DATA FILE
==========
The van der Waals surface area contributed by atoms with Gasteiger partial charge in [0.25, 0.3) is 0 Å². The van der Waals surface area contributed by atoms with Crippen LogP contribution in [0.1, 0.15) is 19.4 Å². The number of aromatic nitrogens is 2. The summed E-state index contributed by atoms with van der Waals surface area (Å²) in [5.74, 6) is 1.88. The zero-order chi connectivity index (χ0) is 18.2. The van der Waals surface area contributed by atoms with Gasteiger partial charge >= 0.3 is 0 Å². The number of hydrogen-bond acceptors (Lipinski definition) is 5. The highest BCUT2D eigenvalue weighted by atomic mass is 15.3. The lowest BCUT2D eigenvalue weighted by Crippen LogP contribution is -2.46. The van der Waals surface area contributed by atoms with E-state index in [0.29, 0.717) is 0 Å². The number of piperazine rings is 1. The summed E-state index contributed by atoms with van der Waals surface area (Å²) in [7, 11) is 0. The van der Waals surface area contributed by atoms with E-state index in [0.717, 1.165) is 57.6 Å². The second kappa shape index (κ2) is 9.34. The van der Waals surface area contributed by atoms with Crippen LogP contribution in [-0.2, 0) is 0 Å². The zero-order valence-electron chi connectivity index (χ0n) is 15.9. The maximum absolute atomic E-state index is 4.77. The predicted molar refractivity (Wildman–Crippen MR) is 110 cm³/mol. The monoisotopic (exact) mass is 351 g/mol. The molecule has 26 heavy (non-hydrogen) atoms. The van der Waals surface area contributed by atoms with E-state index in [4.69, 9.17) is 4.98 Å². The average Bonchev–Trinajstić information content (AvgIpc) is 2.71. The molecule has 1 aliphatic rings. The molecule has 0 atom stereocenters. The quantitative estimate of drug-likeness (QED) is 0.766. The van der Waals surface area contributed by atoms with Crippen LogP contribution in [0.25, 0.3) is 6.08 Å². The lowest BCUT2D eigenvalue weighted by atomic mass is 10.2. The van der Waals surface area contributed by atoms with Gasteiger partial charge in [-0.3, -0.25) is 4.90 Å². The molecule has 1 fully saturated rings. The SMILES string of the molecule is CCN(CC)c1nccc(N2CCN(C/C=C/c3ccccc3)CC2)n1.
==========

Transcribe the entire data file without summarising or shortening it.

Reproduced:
The van der Waals surface area contributed by atoms with Gasteiger partial charge in [0.25, 0.3) is 0 Å². The van der Waals surface area contributed by atoms with Crippen LogP contribution in [0.1, 0.15) is 19.4 Å². The number of aromatic nitrogens is 2. The summed E-state index contributed by atoms with van der Waals surface area (Å²) in [5.74, 6) is 1.88. The zero-order chi connectivity index (χ0) is 18.2. The van der Waals surface area contributed by atoms with Gasteiger partial charge >= 0.3 is 0 Å². The number of hydrogen-bond acceptors (Lipinski definition) is 5. The highest BCUT2D eigenvalue weighted by atomic mass is 15.3. The lowest BCUT2D eigenvalue weighted by Crippen LogP contribution is -2.46. The van der Waals surface area contributed by atoms with E-state index in [0.29, 0.717) is 0 Å². The number of piperazine rings is 1. The summed E-state index contributed by atoms with van der Waals surface area (Å²) in [7, 11) is 0. The van der Waals surface area contributed by atoms with E-state index in [0.717, 1.165) is 57.6 Å². The second kappa shape index (κ2) is 9.34. The van der Waals surface area contributed by atoms with Crippen LogP contribution in [-0.2, 0) is 0 Å². The zero-order valence-electron chi connectivity index (χ0n) is 15.9. The maximum absolute atomic E-state index is 4.77. The predicted molar refractivity (Wildman–Crippen MR) is 110 cm³/mol. The monoisotopic (exact) mass is 351 g/mol. The molecule has 26 heavy (non-hydrogen) atoms. The van der Waals surface area contributed by atoms with E-state index in [4.69, 9.17) is 4.98 Å². The average Bonchev–Trinajstić information content (AvgIpc) is 2.71. The molecule has 1 aliphatic rings. The molecule has 0 atom stereocenters. The quantitative estimate of drug-likeness (QED) is 0.766. The van der Waals surface area contributed by atoms with Crippen LogP contribution in [0.25, 0.3) is 6.08 Å². The lowest BCUT2D eigenvalue weighted by atomic mass is 10.2. The van der Waals surface area contributed by atoms with Gasteiger partial charge in [-0.3, -0.25) is 4.90 Å². The molecule has 1 fully saturated rings. The SMILES string of the molecule is CCN(CC)c1nccc(N2CCN(C/C=C/c3ccccc3)CC2)n1.